[June] 7.     We cast anchor at two this morning, having made about eight miles the last tide. At five got under weigh. Still perfectly calm, which suits me very well; for, if there should spring up a breeze, we should arrive about four or  five in the P. M., but, by mere floating, we cannot get to town before evening. We are now off Frog's Point, and here take the first of the ebb. After passing Hell Gate, I think  to get out under some pretence or other, and, if still daylight, lay down under some tree till dark. This requires some previous arrangement, to set about which I quit you. Tomorrow you shall know how I get through this dilemma.

[June] 8.      Patience, my dear children, and you shall hear all. But allow me to go on pas a pas. We were, I think, on the last sheet at Frog's Point about noon. The ebb carried us to Riker's Island, one mile from Hell Gate, and here, being met by the flood, we cast anchor to wait for the ebb, which would make at half past seven. In the mean lime came up a breeze from S.E. Nothing could have more per fectly accorded with my wishes, as we must now necessarily arrive in New-York about ten in the evening. However, as the hour approached, the captain began to doubt whether it would not be too dark to go through Hell Gate, and thought it would be more prudent to wait till morning. I combated this childish apprehension, but without effect. Fortunately, just after the ebb made, there passed a sloop whose master was an acquaintance, and he, declaring that it was a good time, and actually standing on, encouraged our captain, and he weighed anchor and stood on also. When we got to the bluff point, where is a wharf and a tavern, just at the commencement of Hell Gate, one out of seven sloops then pass ing stopped at that wharf; the other six went through in our sight ; yet, as one had stopped, and the daylight was nearly gone, though a clear, brilliant starlight, our captain thought there must be danger, and, in spite of all remonstrances, he came to at the same wharf. Had I suspected this, I could easily have got on board one of the other sloops ; but they were now all out of sight. To add to my chagrin, there came to the wharf from the house an old man, who asked if any of us would walk up. The voice was very familiar to me, and I desired the mate, who was near me, to ask who kept that tavern." Billy Mariner," says the same voice; a fellow who had known me familiarly since I was eight years old. At this moment there hove in sight a very small sailboat, standing down. The sloop's barge being alongside, I engaged two of the men, for a dollar, to put me on board that sailboat, which was done, and thus I found myself again with the prospect of arriving at the hour I wished. The sailboat proved to be a pleasure-boat belonging to two young farmers of Long Island. They were not bound to New York, but to the Narrows, but very kindly agreed to put me on shore in the city. When we got opposite the city the wind wholly failed us; and the tide, now very rapid, set us over to the Long Island shore ; and we, having no oars, were wholly at its mercy. It seemed inevitable that I must make a voyage to the Narrows, for they could not now get to the Long Island land so as to set me on shore. When we were nearly opposite the Battery I heard the noise of oars, and hailed ; was answered ; and I begged them to come alongside. It proved to be two vagabonds in a skiff, probably on some thieving voyage. They were very happy to set me on shore in the city for a dollar, and at half past eleven I was landed; and S.S. having given me his address, 66 Water-street, wither I went cheerfully, and rejoicing in my good fortune. I knocked and knocked, but no answer. I knocked still harder, supposing they were asleep, till one of the neighbours opened a window and told me that nobody lived there. I asked where lived Mr. S. Of that she knew nothing.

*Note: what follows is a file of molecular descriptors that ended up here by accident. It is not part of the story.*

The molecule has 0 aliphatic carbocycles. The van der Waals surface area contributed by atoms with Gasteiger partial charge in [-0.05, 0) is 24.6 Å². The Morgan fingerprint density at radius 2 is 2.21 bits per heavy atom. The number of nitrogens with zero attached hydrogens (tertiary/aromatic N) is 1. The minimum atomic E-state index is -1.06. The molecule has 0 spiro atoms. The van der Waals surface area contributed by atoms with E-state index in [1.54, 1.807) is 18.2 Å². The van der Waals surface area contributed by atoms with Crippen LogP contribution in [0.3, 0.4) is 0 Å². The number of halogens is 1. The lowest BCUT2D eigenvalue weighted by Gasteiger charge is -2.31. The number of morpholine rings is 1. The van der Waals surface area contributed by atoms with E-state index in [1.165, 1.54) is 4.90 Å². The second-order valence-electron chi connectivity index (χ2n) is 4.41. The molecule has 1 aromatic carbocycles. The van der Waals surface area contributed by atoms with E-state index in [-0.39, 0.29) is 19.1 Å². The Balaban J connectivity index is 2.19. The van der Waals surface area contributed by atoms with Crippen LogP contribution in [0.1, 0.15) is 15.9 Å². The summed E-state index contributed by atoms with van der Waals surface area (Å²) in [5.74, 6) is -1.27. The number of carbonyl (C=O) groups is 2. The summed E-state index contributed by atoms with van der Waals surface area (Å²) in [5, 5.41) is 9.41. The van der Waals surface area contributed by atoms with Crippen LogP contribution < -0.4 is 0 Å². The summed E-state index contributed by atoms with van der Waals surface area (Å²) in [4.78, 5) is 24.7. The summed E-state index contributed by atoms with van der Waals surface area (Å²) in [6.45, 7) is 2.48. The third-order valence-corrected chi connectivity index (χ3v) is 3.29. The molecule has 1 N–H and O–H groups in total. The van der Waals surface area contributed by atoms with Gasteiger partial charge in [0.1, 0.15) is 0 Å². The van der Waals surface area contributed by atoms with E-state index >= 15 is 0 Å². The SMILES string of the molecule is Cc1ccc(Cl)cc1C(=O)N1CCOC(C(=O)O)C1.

I was now to seek a lodging. But very few houses  were open. Tried at two or three taverns, all full; cruised along the wharf, but could find no place. It was now mid night, and nobody to be seen in the street. To walk about the whole night would be too fatiguing. To have sat and slept on any stoop would have been thought no hardship; but, then, the danger that the first watchman who might pass would take me up as a vagrant and carry me to the watch house, was a denouement not at all to my mind. I walked on, thinking that in the skirts of the town I might meet at that hour some charitable personne, who, for one or two dollars and l'amour de Dieu, would give me at least half a bed; but seeing in an alley a light in the cellar of a small house, I called and asked for a lodging; was answered yes; shown into a small garret, where were five men already asleep; a cot and sort of cover lid was given me. I threw open the window to have air, lay down, and slept profoundly till six. Being already dressed, I rose, paid for my lodging twelve cents, and sallied out to 66 Water-street, and there had the good luck to find Sam. alone. He led me immediately to the house of his brother Robert, and here I am, in possession of Sam.'s room in Stone-street, in the city of New-York, on this 8th day of June, anno dom. 1812. Just four years since we parted at this very place.